But if a man should speak about courage, Achilles was braver than the Lord of the gods, because .he slew him who had slain his friend; but the Lord of the gods wept over Sarpendon,9 his own son, while he was dying, being very sorry. And Pluto, who also is a god, ravished Proserpine, but the mother of Proserpine was in great trepidation, and searching for her daughter in every desert. And Alexander Paris, when he had carried off Helen, received the judgment of vengeance, as being her lover by force; but Pluto, who was a god, and ravished Proserpine, remained without any disgrace. And Menelaus, who was a man, knew how to go in search of Helen his wife, but Ceres, who was a goddess, knew not where to look for her daughter Proserpine. Let Vulcan pass over his jealousy, and be not envious, for he is forgotten because he is old and lame; but Mars is loved because he is a youth and beautiful in stature. But there was the reproach of adultery because Vulcan was not aware of the love of his wife Venus and Mars; but when he did know, Vulcan said, "Come, see a ridiculous and foolish deed, how me, who am her own, Venus, the daughter of the Lord of the gods, is disgracing me, who am her own, and honouring Mars who is a stranger to her. And is it not a shameful thing for the Lord of the gods, because he loved those which were like these? And Penelope continued as a widow twenty years, because she was expecting her husband Ulysses, and was employed with works, and diligent in occupations during the time that all those suitors were urging her; but Venus, who is a goddess, while her husband Vulcan was present with her, abandoned him because she was overcome by love for Mars.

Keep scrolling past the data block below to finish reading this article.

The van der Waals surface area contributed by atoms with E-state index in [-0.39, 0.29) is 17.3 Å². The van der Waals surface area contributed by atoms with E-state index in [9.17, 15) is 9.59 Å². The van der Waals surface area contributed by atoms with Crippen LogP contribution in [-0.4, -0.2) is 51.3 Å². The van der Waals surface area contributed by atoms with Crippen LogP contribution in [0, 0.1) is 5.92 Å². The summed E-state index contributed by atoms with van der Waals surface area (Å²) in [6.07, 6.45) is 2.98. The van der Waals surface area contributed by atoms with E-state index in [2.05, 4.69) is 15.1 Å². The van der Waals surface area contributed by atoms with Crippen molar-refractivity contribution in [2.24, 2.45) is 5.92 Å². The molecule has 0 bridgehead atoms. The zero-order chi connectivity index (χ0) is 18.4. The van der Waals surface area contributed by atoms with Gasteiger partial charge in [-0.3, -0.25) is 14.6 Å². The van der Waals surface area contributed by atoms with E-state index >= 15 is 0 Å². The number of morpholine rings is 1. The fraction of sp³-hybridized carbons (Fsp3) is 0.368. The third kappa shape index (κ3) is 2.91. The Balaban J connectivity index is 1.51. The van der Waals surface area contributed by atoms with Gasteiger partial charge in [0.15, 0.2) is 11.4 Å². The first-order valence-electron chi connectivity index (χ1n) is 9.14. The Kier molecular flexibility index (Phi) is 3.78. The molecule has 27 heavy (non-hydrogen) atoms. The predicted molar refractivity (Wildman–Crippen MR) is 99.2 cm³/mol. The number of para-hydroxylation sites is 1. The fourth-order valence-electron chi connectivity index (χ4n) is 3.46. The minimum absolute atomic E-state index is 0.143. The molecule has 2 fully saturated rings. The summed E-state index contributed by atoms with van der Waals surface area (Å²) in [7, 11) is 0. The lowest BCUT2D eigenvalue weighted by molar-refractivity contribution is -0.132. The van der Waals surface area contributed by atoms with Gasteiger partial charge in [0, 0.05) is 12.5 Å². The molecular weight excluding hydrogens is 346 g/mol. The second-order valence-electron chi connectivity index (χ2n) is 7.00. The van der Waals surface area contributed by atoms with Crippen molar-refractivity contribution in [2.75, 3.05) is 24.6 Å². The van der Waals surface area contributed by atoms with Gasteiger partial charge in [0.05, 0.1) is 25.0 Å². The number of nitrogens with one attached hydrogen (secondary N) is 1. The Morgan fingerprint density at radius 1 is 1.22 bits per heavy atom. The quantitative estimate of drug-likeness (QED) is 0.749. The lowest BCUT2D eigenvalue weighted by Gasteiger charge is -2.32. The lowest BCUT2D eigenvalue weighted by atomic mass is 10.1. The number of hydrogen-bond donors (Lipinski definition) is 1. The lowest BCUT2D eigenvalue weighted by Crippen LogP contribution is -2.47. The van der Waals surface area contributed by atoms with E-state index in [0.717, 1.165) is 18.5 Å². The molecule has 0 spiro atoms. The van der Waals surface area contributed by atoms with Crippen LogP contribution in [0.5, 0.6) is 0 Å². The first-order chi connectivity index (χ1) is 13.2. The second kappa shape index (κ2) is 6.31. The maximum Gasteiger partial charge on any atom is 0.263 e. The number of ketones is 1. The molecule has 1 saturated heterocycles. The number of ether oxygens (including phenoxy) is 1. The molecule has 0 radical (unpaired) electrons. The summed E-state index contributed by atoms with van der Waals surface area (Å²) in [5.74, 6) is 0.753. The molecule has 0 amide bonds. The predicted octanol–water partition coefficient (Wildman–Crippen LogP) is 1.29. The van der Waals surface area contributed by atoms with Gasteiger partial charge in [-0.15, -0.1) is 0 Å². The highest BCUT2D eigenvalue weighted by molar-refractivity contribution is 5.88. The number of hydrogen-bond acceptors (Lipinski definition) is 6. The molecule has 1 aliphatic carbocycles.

Hear, men and Greeks, which of you would dare to do this, or |66 could even bear to behold it. And if one should dare, what torment is reserved for him, or what stripes? Nevertheless, Saturn, who is a god, who ate up all those children, is not even brought before a tribunal. They say, however, that the Lord of the gods, his son, only escaped from him, and the madness of his father Saturn was deceived, because Rhea his wife, the mother of the Lord of the gods, gave him a stone instead of his son the Lord of the gods, to prevent him from devouring him. Hear, men and Greeks, and reflect upon this madness; for the brute beast, that feedeth in the field knoweth its own food, and will not touch strange food; likewise the animals and the reptiles too, and the birds also, know their own food; but respecting men it is not meet(41) for me to say any thing: you know indeed their food, and understand; but Saturn, who is a god, not knowing his proper food, swallowed a stone. Wherefore, oh men and Greeks, if ye be willing to have such gods, do not blame one another whenever ye do such things as these; and be not thou angry against thy son when he purposeth to kill thee, because he is imitating the Lord of the gods. And if a man be guilty of adultery with thy wife, why dost thou reckon him as an enemy, and yet worshippest and servest the Lord of the gods, who resembles him? And why dost thou blame thy wife, when she is guilty of adultery and is without punishment, but honourest Venus and settest her in temples? Persuade Solon to break his own laws, Lycurgus also to abstain from making laws, and let the judges of the Areopagus break theirs and not judge again, nor let there be any more councils for the |67 Athenians. Let the Athenians dismiss Socrates, for no one resembling Saturn has ever been brought before him. Neither let them put Orestes, who slew his own mother, to death; for, lo! the Lord of the gods has done worse things than these to his father. Oedipus also too hastily inflicted injury upon himself, who put out his eyes because he had slain his father unawares, because he did not look to the Lord of the gods, who killed his father, and remained without any punishment. The Corinthians also expelled Medaea, because she had slain her children, but they serve and honour Saturn, who ate up his own children. And as for Alexander Paris, he did right in ravishing Helen in order that he might imitate the god Pluto, who carried off Proserpine.